It is certain that the next decade proved to be the most fun and successful period in his life as the business developed into a major passenger and commercial aviation concern flying all over the country and further afield to Europe, South America and beyond. Throughout this period they ingeniously flew and provided service for their clients, all the while battling the rather confusing red tape that the Civil Aviation Board implemented. At their peak some 18 planes were flying under the banner of US Overseas Airlines, but by 1964, Cox was forced into bankruptcy.
From the early 1950s, Cox also began to collect vintage cars. He had a particular interest in Model T Fords among other things. Frequently his travels would take him into Europe, and he chose to go there on his honeymoon; it was there on a sales lot in Munich in 1951 that he found the 500K. After befriending a local, he was able to negotiate with its owner, a Mr. Unholzer, and secure its purchase. Dr. Cox drove the Mercedes up to Paris, then to the port at Le Havre from where it was shipped to New York and eventually home to New Jersey.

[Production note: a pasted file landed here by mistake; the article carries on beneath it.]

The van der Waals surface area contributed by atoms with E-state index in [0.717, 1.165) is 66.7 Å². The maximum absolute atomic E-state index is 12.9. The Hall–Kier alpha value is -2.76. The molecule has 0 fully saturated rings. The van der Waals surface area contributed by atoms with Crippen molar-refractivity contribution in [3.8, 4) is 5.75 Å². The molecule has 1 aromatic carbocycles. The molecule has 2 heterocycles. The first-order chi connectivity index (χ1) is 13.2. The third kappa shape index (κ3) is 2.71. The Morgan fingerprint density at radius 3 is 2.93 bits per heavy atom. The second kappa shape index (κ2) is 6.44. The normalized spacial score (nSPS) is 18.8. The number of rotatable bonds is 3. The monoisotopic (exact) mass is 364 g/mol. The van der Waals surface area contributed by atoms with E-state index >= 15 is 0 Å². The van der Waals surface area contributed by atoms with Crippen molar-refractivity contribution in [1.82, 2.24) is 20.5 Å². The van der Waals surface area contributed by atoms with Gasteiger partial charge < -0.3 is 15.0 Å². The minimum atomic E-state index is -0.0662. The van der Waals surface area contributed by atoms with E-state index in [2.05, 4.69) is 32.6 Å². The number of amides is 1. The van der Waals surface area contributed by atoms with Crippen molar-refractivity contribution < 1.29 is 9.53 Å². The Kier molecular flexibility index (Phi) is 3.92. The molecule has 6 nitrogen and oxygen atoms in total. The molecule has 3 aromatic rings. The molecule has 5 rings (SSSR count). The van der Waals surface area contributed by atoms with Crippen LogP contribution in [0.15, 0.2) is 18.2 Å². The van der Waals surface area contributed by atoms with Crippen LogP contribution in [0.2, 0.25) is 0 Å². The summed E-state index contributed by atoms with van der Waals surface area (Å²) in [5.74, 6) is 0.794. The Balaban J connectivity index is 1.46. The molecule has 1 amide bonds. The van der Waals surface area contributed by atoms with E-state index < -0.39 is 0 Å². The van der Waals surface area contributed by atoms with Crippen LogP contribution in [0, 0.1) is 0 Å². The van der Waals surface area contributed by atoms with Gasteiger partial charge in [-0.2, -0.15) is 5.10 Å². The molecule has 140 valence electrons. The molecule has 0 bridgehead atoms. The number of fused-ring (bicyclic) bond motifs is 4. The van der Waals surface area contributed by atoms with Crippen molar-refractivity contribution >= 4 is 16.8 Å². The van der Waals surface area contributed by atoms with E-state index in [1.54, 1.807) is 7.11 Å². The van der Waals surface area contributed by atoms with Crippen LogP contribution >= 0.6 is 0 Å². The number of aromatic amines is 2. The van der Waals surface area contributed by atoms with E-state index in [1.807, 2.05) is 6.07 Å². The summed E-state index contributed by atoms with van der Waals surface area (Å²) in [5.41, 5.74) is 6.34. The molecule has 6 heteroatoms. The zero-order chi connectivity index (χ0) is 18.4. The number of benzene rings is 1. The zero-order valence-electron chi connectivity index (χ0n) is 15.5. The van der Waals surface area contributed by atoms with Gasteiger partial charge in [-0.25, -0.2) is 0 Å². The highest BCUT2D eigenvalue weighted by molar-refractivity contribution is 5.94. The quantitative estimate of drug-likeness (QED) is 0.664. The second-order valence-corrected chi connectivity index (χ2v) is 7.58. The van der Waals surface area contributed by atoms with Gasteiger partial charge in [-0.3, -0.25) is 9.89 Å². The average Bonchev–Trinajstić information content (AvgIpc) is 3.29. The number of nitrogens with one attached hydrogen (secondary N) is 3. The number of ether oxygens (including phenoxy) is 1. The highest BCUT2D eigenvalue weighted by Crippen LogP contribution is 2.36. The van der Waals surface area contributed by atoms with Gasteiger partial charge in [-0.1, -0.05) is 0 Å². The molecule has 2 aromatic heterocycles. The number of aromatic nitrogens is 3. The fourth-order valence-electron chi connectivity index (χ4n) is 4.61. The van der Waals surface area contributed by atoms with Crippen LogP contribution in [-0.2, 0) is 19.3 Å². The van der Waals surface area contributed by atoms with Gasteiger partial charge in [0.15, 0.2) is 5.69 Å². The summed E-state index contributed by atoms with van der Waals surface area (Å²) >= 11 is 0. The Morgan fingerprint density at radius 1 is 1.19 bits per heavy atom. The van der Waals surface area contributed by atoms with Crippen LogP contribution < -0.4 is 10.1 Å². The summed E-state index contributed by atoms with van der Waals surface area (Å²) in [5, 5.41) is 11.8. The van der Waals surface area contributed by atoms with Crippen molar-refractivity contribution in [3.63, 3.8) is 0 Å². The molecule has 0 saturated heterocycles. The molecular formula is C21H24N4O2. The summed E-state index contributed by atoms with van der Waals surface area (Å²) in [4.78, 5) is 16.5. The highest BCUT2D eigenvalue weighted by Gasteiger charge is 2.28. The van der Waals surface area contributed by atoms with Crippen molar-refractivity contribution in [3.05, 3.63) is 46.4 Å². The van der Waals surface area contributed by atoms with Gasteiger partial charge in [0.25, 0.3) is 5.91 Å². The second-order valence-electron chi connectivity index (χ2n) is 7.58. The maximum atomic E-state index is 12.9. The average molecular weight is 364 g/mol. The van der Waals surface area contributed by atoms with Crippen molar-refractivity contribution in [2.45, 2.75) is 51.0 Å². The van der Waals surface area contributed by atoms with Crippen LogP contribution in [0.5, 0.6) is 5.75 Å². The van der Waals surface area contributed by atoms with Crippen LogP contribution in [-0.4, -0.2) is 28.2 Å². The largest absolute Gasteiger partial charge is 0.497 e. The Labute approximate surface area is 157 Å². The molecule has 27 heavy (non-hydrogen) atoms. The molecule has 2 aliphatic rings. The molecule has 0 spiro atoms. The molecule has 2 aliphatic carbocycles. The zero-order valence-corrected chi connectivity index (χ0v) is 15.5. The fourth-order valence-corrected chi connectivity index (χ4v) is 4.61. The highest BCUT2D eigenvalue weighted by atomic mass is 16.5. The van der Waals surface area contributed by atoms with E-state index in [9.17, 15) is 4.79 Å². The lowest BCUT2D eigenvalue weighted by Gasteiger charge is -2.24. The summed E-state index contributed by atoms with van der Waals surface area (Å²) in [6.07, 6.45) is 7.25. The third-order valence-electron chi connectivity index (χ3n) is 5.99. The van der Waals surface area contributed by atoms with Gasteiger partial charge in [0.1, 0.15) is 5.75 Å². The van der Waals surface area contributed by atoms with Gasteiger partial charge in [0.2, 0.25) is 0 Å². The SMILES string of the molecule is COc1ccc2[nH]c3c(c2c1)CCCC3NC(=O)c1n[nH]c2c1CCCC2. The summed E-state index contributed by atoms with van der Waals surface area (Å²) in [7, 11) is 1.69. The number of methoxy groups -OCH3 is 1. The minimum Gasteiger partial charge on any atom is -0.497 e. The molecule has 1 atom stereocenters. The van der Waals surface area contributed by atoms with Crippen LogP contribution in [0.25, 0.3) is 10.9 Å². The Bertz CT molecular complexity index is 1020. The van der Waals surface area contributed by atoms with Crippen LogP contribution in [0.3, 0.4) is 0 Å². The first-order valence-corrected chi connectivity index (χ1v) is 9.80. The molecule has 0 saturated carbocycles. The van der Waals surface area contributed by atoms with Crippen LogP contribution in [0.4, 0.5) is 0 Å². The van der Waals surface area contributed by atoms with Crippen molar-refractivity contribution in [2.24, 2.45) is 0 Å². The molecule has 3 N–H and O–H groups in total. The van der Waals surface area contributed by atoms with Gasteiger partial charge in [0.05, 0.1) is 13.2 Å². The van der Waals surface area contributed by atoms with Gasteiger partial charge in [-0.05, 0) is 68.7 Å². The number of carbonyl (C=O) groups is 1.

The car would reside for many years in the Frontier Village Museum at the Cape May County Airport, and was later restored in-house in the mid-1990s, by Cox's son in law. Its restoration was clearly sympathetically carried out, and to judge from its condition today may not even have included replacement of the upholstery, as it appears to be correct and original. Later the car was transferred to the Museum of Automobiles at Petit Jean Mountain, near Morrilton, Arkansas, where it has resided on public display for the last few years.
Far less numerous in production than the more commonly found series of Cabriolets, just a handful of Tourenwagens survive today. A rare and supremely elegant touring car, it is at the top of pre-war European styling and performance, and has a certain cache that will distinguish its occupants wherever it travels.
- Please note that both the chassis and engine numbers for this vehicle are 123724.